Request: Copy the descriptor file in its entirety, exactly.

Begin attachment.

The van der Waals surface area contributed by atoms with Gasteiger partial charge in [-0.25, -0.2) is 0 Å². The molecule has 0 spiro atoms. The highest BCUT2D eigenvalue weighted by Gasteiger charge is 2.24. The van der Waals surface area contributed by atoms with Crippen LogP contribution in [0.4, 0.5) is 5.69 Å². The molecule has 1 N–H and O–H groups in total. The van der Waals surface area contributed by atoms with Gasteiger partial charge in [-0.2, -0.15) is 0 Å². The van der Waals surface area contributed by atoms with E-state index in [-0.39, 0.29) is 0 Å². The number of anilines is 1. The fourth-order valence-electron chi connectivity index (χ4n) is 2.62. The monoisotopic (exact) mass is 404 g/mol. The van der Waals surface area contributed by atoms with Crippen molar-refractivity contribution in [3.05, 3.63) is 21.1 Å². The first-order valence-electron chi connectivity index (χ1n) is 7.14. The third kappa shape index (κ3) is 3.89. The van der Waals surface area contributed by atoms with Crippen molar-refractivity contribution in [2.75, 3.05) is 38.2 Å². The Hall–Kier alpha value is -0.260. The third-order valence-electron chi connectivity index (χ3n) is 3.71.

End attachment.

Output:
The van der Waals surface area contributed by atoms with Gasteiger partial charge in [-0.25, -0.2) is 0 Å². The molecule has 0 spiro atoms. The highest BCUT2D eigenvalue weighted by Gasteiger charge is 2.24. The van der Waals surface area contributed by atoms with Crippen LogP contribution in [0.4, 0.5) is 5.69 Å². The molecule has 1 N–H and O–H groups in total. The van der Waals surface area contributed by atoms with Gasteiger partial charge in [-0.2, -0.15) is 0 Å². The van der Waals surface area contributed by atoms with E-state index in [-0.39, 0.29) is 0 Å². The number of anilines is 1. The fourth-order valence-electron chi connectivity index (χ4n) is 2.62. The monoisotopic (exact) mass is 404 g/mol. The van der Waals surface area contributed by atoms with Crippen molar-refractivity contribution in [3.05, 3.63) is 21.1 Å². The first-order valence-electron chi connectivity index (χ1n) is 7.14. The third kappa shape index (κ3) is 3.89. The van der Waals surface area contributed by atoms with Crippen molar-refractivity contribution in [2.75, 3.05) is 38.2 Å². The Hall–Kier alpha value is -0.260. The third-order valence-electron chi connectivity index (χ3n) is 3.71.